- Do whatever it takes until you are forgiven (pout, gaslight, lash out, threaten suicide, silent treatment, blame game, angry sex, grand romantic gesture, etc.).
- Repeat until series finale (or in real life, when you finally go crazy).
This relationship outline seems to be a winning formula for pop culture, because all these ships are popular. Chuck and Blair have won BuzzSugar’s Poll for Best TV Romance two years straight, and many other best couple awards. Bella and Edward have been compared to such great love stories as Romeo and Juliet (not a compliment). It’s strange to see a toxic and abusive relationship play out so often in the media, but to have it almost universally beloved and adored is jarring.
While complex and overly complicated relationship makes for interesting TV and movies, the problem lies in its audience. Adults can see that these relationships are completely unrealistic and nothing to idolize, but adults aren’t the target audience, teenagers are. Twilight and The Vampire Diaries are both young adult book series, and their respected adaptions are made for teenagers. Gossip Girl was the top-rated show among teens 12-17 years old. 12 to 17 is the age where kids are getting into their first “real” relationships, and are looking for examples of not only how to act in a relationship, but how to get treated.
According to the Center for Disease Control (CDC), “teen receive messages about how to behave in relationships from peers, adults, the media,”. The CDC goes on to say many teens stay in abusive relationships because they view it as “normal,” and the behavior as “acceptable,” because it’s what they know. When a toxic relationship on TV is popular and romanticized, it’s no longer viewed as a toxic relationship but as a #relationshipgoal.
When I first started dating, after living off a steady diet of pop culture relationships, I looked for those that fit the criteria of my “fantasy” partners. Sure, there were no vampires or boy billionaires to be found, but I settled for the next best thing: writers, artists, musicians—usually a mix of all three. Emotionally distant, narcissistic, manipulative children who only wanted what I could give them: ranging from the obvious (sex) to just a good old fashioned ego pumping.
Did I think I could change them? No, not really, but I foolishly believed my love would make them better people. It worked in everything I’d ever read and watched. I thought their unpredictable reactions, the emotional rollercoasters they dragged me on, and their possessive attitudes were just little ways of saying, “I love you”—like getting me near blackout drunk on Valentine’s Day to read my text messages, and then accuse me of cheating. That’s passion, right? Not listening to anything I said because it interfered with what they wanted. That’s protectiveness right? Everyone wants a Chuck Bass until they actually get him.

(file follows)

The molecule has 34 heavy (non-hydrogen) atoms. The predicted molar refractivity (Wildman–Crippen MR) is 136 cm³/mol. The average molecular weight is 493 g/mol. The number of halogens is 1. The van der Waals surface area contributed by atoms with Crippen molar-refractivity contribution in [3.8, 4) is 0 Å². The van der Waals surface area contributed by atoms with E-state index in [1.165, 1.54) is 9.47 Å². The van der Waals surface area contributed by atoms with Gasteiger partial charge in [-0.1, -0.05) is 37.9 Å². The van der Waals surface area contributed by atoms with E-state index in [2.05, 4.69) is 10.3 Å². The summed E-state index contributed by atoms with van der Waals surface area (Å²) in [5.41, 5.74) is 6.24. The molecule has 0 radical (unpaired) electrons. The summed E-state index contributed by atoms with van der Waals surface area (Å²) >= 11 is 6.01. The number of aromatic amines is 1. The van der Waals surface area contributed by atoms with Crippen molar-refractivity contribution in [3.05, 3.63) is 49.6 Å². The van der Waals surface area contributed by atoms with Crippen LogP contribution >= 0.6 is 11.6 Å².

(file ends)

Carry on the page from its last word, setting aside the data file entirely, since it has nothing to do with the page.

I am not completely blameless in all of this. Not only did media help me pick out terrible partners, but it made me a terrible partner as well. While I was looking for my love interest, I mimicked the behaviors of the girlfriends in each relationship. I thought if behaving like them led to their happy ending, it must be right. Instead, it made me very toxic.
Like one of my favorite characters of all time—Blair Waldorf, who could match Chuck blow for blow—I also was extremely dramatic at times. I picked fights that I had to win. I held onto grudges like life preservers. Passive-Aggressive could be my middle name. If Blair could scheme and throw fits and create chaos season after season and be happy, it should work for me. I assumed it was normal. Instead, I became another harmful person—a thing I’m actively working on. Drama is not the secret ingredient in a relationship, respect is.
Seeing healthy relationships on TV is a rare thing, mainly because they are accused of being “boring,” but they are one of the things young adults need to see the most. Young people need to understand that the media has lied to them. Healthy relationships are not boring; they’re good. Love is not shown through possession, jealousy, and over-the-top romantic gestures, but in the everyday kindness, trust, and unwavering support that both of you work on. Love that nurtures you, not sucks you dry.
That’s the love that isn’t fictional.
(featured image: The CW)
Ellen Ricks is a writer, feminist, and Hufflepuff living in Upstate New York. She has a BFA in Creative Writing which, despite popular belief, is useful. Ellen has been published in a variety of websites, journals, and writes her own fashion blog: Sarcasm in Heels. Her freelance work covers literature, pop culture, mental health, travel, fashion, and LGBTQIA+ issues. When not writing, Ellen enjoys consuming pumpkin spice everything, frolicking in fancy dresses and dismantling the patriarchy. You can find her on Twitter @deadbydiamond and Instagram sarcasm_in_heels.